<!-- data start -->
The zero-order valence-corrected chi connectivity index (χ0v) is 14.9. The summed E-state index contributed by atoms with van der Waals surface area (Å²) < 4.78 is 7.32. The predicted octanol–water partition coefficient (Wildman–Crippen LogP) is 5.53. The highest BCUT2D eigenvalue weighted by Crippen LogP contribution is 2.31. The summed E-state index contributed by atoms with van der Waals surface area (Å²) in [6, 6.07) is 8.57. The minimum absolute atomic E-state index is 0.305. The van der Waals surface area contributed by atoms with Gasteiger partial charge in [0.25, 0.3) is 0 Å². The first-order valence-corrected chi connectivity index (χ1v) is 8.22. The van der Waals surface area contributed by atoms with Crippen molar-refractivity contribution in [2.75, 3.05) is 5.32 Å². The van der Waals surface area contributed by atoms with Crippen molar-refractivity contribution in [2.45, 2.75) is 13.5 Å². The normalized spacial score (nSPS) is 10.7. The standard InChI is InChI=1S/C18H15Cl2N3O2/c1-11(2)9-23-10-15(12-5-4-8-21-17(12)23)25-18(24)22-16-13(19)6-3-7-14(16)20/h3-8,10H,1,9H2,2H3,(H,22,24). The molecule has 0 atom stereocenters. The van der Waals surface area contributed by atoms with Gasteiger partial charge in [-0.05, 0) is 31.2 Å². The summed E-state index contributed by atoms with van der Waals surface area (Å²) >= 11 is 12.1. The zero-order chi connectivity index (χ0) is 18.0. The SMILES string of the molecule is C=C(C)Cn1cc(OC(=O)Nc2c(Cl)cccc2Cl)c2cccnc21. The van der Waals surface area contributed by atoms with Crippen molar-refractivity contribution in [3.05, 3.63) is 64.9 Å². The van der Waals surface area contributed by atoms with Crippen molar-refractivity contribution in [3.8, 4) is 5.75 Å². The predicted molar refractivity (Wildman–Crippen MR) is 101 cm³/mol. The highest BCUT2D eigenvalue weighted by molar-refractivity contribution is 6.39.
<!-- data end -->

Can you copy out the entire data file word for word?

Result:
The zero-order valence-corrected chi connectivity index (χ0v) is 14.9. The summed E-state index contributed by atoms with van der Waals surface area (Å²) < 4.78 is 7.32. The predicted octanol–water partition coefficient (Wildman–Crippen LogP) is 5.53. The highest BCUT2D eigenvalue weighted by Crippen LogP contribution is 2.31. The summed E-state index contributed by atoms with van der Waals surface area (Å²) in [6, 6.07) is 8.57. The minimum absolute atomic E-state index is 0.305. The van der Waals surface area contributed by atoms with Gasteiger partial charge in [0.25, 0.3) is 0 Å². The first-order valence-corrected chi connectivity index (χ1v) is 8.22. The van der Waals surface area contributed by atoms with Crippen molar-refractivity contribution in [2.75, 3.05) is 5.32 Å². The van der Waals surface area contributed by atoms with Crippen molar-refractivity contribution in [2.45, 2.75) is 13.5 Å². The normalized spacial score (nSPS) is 10.7. The standard InChI is InChI=1S/C18H15Cl2N3O2/c1-11(2)9-23-10-15(12-5-4-8-21-17(12)23)25-18(24)22-16-13(19)6-3-7-14(16)20/h3-8,10H,1,9H2,2H3,(H,22,24). The molecule has 0 atom stereocenters. The van der Waals surface area contributed by atoms with Gasteiger partial charge in [-0.05, 0) is 31.2 Å². The summed E-state index contributed by atoms with van der Waals surface area (Å²) >= 11 is 12.1. The zero-order chi connectivity index (χ0) is 18.0. The SMILES string of the molecule is C=C(C)Cn1cc(OC(=O)Nc2c(Cl)cccc2Cl)c2cccnc21. The van der Waals surface area contributed by atoms with Crippen molar-refractivity contribution in [3.05, 3.63) is 64.9 Å². The van der Waals surface area contributed by atoms with Crippen molar-refractivity contribution in [3.8, 4) is 5.75 Å². The predicted molar refractivity (Wildman–Crippen MR) is 101 cm³/mol. The highest BCUT2D eigenvalue weighted by molar-refractivity contribution is 6.39.